More on Science Policy

This is a guest contribution from Luke O’Neill, in response to some of the criticisms levelled at his original Irish Times piece.  Thanks to Luke for submitting the comment:

Good to see the debate on Science funding in Ireland proceeds apace. 2 things- first I’m always surprised at being accused of having a vested interest. Of course I have a vested interest having been at this profession for 25 years and really believing in scientific research as an extremely important activity that should in part be funded by governments. Doesn’t everyone have a vested interest of some sort?

The second thing I get accused of is of not providing enough facts. Well there are so many facts out there when trying to measure ROI and its been going on for years and years with no absolute answer. The one conclusion that most countries draw is that it is a good thing for governments to support basic research. I guess in Ireland since the budget is tight the question is can we afford it or not? If we decide that we can’t afford it I think this would be very negative indeed but obviously many think it would not be negative, although what they want instead is not necessarily spelt out. The question then arises as to where a govt should put its money regarding science and technology. What would be good would be for there to be a debate on this and to compare the alternatives with agreed metrics.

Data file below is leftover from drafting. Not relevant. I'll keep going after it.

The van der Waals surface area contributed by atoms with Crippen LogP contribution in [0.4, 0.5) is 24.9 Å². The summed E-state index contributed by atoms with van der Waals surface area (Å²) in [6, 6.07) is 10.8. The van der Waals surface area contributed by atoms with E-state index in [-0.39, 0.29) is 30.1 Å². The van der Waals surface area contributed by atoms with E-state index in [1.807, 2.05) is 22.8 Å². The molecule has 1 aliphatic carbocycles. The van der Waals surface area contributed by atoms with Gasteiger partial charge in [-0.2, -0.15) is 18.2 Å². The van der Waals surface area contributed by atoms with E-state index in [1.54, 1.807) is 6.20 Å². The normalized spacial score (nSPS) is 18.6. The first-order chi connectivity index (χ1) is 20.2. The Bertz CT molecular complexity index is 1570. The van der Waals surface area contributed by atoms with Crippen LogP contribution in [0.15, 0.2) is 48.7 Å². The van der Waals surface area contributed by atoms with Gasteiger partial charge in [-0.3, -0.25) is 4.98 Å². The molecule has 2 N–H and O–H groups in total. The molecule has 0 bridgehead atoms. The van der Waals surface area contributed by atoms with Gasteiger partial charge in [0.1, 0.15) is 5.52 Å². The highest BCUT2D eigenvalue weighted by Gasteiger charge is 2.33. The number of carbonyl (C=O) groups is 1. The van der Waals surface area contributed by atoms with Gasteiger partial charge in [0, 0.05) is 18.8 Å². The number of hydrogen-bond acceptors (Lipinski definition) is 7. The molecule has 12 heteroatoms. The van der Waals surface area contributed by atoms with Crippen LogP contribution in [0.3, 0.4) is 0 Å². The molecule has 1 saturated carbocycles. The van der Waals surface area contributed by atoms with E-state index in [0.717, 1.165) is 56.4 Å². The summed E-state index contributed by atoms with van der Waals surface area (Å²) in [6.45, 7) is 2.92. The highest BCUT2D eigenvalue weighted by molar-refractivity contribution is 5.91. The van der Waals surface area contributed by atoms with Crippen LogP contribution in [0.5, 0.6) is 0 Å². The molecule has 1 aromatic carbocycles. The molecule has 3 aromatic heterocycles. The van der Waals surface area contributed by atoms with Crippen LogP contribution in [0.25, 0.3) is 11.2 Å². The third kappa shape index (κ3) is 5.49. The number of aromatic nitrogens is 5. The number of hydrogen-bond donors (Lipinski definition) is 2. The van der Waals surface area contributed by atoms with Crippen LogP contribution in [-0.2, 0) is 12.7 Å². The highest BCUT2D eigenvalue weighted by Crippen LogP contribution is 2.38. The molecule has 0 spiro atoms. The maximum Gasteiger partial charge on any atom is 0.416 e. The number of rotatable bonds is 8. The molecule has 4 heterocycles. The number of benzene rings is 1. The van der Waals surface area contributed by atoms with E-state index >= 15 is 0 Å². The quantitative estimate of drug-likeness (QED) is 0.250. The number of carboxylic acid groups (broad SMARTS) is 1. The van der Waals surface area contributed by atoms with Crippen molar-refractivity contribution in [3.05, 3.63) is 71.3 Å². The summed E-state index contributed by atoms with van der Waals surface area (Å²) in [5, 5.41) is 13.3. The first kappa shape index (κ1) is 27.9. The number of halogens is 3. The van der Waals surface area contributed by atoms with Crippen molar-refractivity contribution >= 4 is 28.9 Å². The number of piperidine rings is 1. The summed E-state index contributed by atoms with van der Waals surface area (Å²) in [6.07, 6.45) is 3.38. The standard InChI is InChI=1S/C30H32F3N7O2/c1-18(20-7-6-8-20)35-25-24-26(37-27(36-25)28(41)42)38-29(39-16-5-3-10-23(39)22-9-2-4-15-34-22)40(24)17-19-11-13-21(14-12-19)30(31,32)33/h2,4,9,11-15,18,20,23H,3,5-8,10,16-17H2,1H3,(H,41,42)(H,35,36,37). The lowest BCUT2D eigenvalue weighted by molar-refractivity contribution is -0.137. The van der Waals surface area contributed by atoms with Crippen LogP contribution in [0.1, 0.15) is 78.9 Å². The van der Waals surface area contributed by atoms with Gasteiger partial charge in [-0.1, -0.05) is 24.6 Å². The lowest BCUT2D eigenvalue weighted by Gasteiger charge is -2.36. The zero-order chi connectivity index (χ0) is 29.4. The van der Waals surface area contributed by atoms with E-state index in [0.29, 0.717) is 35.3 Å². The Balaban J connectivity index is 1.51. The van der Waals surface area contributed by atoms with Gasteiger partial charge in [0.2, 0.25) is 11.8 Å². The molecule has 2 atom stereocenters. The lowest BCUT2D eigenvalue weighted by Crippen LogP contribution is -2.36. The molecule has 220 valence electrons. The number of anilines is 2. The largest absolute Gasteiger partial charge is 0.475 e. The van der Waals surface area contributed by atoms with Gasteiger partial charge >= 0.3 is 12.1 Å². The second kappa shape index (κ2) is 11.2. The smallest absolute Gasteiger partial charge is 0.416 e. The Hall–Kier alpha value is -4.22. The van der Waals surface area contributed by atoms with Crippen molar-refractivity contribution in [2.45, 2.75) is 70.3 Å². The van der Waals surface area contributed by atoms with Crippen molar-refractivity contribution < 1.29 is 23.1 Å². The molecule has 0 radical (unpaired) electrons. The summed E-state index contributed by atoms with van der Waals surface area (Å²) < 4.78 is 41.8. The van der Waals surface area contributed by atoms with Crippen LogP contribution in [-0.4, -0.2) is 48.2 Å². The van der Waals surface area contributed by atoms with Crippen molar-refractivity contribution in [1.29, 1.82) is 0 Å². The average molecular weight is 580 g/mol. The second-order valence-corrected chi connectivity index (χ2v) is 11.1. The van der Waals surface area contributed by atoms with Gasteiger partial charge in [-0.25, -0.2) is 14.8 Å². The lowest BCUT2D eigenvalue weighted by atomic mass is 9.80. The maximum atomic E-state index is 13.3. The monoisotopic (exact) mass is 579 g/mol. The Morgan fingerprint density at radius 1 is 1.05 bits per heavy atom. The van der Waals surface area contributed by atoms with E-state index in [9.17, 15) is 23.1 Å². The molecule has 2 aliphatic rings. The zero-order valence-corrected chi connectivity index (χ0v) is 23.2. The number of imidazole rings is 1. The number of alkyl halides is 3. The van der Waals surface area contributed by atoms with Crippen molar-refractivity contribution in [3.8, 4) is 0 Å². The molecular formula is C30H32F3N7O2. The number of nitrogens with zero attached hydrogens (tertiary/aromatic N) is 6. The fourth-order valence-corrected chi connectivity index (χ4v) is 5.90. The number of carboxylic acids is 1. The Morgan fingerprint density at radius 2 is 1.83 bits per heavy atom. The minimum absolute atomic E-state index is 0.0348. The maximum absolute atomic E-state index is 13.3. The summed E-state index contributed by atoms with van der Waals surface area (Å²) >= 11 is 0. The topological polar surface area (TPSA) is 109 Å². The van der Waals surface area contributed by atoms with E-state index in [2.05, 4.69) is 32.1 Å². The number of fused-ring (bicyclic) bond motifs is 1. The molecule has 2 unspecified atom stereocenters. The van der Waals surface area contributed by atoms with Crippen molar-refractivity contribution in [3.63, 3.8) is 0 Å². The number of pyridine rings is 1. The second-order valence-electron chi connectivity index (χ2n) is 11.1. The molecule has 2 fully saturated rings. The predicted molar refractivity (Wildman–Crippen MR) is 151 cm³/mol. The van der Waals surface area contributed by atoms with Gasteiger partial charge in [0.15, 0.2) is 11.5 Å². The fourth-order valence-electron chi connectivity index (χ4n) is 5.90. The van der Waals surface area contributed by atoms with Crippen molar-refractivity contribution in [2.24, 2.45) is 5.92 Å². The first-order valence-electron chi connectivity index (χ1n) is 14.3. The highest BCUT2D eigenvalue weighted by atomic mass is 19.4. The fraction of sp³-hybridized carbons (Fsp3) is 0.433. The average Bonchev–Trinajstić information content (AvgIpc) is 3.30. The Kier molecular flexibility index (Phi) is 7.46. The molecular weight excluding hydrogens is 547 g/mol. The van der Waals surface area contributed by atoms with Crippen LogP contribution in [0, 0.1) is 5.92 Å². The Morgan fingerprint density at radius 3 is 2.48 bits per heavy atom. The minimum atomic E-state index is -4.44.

Now as to the facts what follows is a series of pieces trying to establish these. I didn’t put many of these in the Irish Times piece I did because I wanted to keep the piece to a certain length and emphasise not only the economic benefits, important though they are.

The ROI ranges from as low as 10% to 40 fold and the whole problem is the assumptions being made when trying to establish the facts. So we can pluck whichever ones suit us, both to support our particular argument or use against another person’s view. Of course we could conclude that because there is no accurate measure, funding should not be given…but that might be viewed as being, dare I say it…crass. Anyway I would appreciate your opinion on each of the articles below. I can provide as many facts as are needed. I also finish with my non-economist’s view of why it’s important for governnments to support basic research.